In addition, recent news exposes scandal to hide the facts: "Scandal Exposed in Major Study of Autism and Mercury" http://www.prnewswire.com/news-releases/scandal-exposed-in-major-study-of-autism-and-mercury-132519518.html "...Documents http://www.banmercury.com/wp-content/uploads/2011/10/schendel.jpg obtained via the Freedom of Information Act (FOIA) show that CDC officials were aware of Danish data indicating a connection between removing Thimerosal (49.55% mercury) and a decline in autism rates. Despite this knowledge, these officials allowed a 2003 article to be published in Pediatrics that excluded this information, misrepresented the decline as an increase, and led to the mistaken conclusion that Thimerosal in vaccines does not cause autism..."

Please change statement to: "Many environmental factors have been hypothesized to act after birth, and confirmed by scientific investigation." Yankhadenuf (talk) 15:09, 15 January 2012 (UTC)yankhadenuf

Please review WP:MEDRS; none of the sources you provide qualify, and the scientific consensus is that thiomersal does not cause autism or autistic spectrum disorders. Yobol (talk) 18:35, 15 January 2012 (UTC)

These are scientific research investigations I have provided, there are hundreds. User Yobol your premise is false and is not backed-up by scientific research and autism community. I have restated my edit as follows: "Many environmental factors have been hypothesized to act after birth, and specifically Thimerosal in vaccines has been researched by scientific investigations.[5][6][7]" — Preceding unsigned comment added by Yankhadenuf (talkcontribs) 18:59, 15 January 2012 (UTC)

Please read WP:MEDRS before reverting further. The bar is pretty damned high. Dbrodbeck (talk) 19:02, 15 January 2012 (UTC)

If the bar is so "pretty damned high", then why is original false statement without references allowed to stay? The false statement is perpetuating against hundreds of scientific investigations, and simply repeating coverup rhetoric Yankhadenuf (talk) 19:18, 15 January 2012 (UTC)yankhadenuf

You are quite simply incorrect, and removing the reference does not help you. Please do not edit war. Please restore the article. THank you. Dbrodbeck (talk) 19:41, 15 January 2012 (UTC)

I am "quite simply incorrect" based on what criteria? My edit provided at least three scientific investigative references (one of which contained a list of scientific investigations.) There are many, many more scientific investigations out there. http://www.safeminds.org/research/research2.html http://www.ncbi.nlm.nih.gov/pubmed/18482737 http://www.tandfonline.com/doi/abs/10.1080/02772240802246458 I am not engaging in edit war, I simply will not tolerate or restore original false statement. Yankhadenuf (talk) 19:59, 15 January 2012 (UTC)yankhadenuf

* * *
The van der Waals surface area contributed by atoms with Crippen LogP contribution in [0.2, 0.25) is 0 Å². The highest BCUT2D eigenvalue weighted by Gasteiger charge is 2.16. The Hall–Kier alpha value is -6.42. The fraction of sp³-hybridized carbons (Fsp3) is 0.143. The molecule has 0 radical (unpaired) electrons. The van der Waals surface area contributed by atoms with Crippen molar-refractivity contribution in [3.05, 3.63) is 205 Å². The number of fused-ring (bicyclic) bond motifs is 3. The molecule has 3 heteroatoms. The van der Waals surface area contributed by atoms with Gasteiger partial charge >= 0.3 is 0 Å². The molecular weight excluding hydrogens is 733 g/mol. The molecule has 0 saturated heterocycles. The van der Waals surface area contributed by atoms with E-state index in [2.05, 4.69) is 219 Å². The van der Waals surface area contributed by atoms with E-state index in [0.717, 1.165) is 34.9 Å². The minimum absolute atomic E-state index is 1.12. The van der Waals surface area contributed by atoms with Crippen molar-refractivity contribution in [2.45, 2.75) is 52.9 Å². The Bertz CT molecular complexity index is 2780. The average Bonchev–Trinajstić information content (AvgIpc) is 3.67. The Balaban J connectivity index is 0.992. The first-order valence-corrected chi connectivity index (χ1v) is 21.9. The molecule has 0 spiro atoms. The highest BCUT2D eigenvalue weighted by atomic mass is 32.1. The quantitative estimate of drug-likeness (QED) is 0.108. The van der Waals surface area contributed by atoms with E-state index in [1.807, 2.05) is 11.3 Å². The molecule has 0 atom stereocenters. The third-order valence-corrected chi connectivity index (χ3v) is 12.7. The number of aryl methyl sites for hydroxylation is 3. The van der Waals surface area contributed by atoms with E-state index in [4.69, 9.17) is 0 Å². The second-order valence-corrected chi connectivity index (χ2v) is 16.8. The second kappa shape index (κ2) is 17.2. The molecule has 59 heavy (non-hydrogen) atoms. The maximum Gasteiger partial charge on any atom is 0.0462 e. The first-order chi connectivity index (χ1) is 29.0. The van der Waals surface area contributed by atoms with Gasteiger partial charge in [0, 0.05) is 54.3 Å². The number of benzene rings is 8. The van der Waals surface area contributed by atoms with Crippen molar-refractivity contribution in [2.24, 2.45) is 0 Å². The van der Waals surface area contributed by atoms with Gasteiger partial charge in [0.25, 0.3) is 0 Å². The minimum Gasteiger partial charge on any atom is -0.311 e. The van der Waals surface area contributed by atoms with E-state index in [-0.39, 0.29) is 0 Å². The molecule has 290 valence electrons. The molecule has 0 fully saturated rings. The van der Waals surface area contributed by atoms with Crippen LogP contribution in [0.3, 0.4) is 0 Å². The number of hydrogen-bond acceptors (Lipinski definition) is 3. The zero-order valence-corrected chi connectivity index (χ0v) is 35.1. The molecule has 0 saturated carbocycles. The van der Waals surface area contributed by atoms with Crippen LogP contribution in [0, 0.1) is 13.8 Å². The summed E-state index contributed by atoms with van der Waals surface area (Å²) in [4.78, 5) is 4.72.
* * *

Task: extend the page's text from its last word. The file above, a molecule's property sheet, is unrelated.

I simply will not tolerate application of the policies here makes your stance sound like that of someone who doesn't understand sourcing on Wikipedia. Please read:
  1. WP:MEDRS
  2. An explanation of how to find reliable medical sources can be found at Wikipedia:Wikipedia Signpost/2008-06-30/Dispatches
  3. WP:3RR and WP:BATTLEGROUND
and refrain from edit warring. If you are aware of a secondary peer-reviewed source that sources text you want to add, please bring it forward. Thank you, SandyGeorgia (Talk) 20:04, 15 January 2012 (UTC)

Now you are completely misrepresenting what I stated (slander)! I stated I will not tolerate original false statment. Is it an application of policy to tolerate original false statement? — Preceding unsigned comment added by Yankhadenuf (talkcontribs) 20:12, 15 January 2012 (UTC)

You should read WP:3rr WP:MEDRS WP:CIVIL and now that you are using the word 'slander' you might want to read WP:LEGAL. I will not tolerate people editing against WP:CONSENSUS (another page you might want to read) and people violating policy, not to mention using this page as a WP:SOAPBOX. Dbrodbeck (talk) 20:18, 15 January 2012 (UTC)

I stated I will not tolerate original false statement. If someone takes first part of my statement out of context and places it in a completely different context with totally distorted meaning, what do you call it? The end of statement under Causes heading in Asperger's Syndrome: "Many environmental factors have been hypothesized to act after birth, but none has been confirmed by scientific investigation.[44]" is a blatantly false statement. There are many, many scientific investigations, both US and international, so in the interest of TRUTH, I please request the following false portion of the statement: "but none has been confirmed by scientific investigation.[44]", to simply be removed. — Preceding unsigned comment added by Yankhadenuf (talkcontribs) 20:40, 15 January 2012 (UTC) Why was I even given editting privileges after I stated my case for editting request if it was going to be removed a nano-second after I posted it? Clearly someone saw that I provided enough information & scientific investigations to meet the criteria to be cleared for my edit. Who is that blessed individual? Yankhadenuf (talk) 20:58, 15 January 2012 (UTC)yankhadenuf

You really should find out how stuff works around here. Nobody approves you. Well, unless I am mistaken. Here is another policy to read WP:TRUTH. Dbrodbeck (talk) 21:10, 15 January 2012 (UTC)

"Nobody approves you." Based on what criteria? Did everyone take a vote? I respectfully requested for editting privileges after providing criteria, which I was granted. Yankhadenuf (talk) 21:41, 15 January 2012 (UTC)yankhadenuf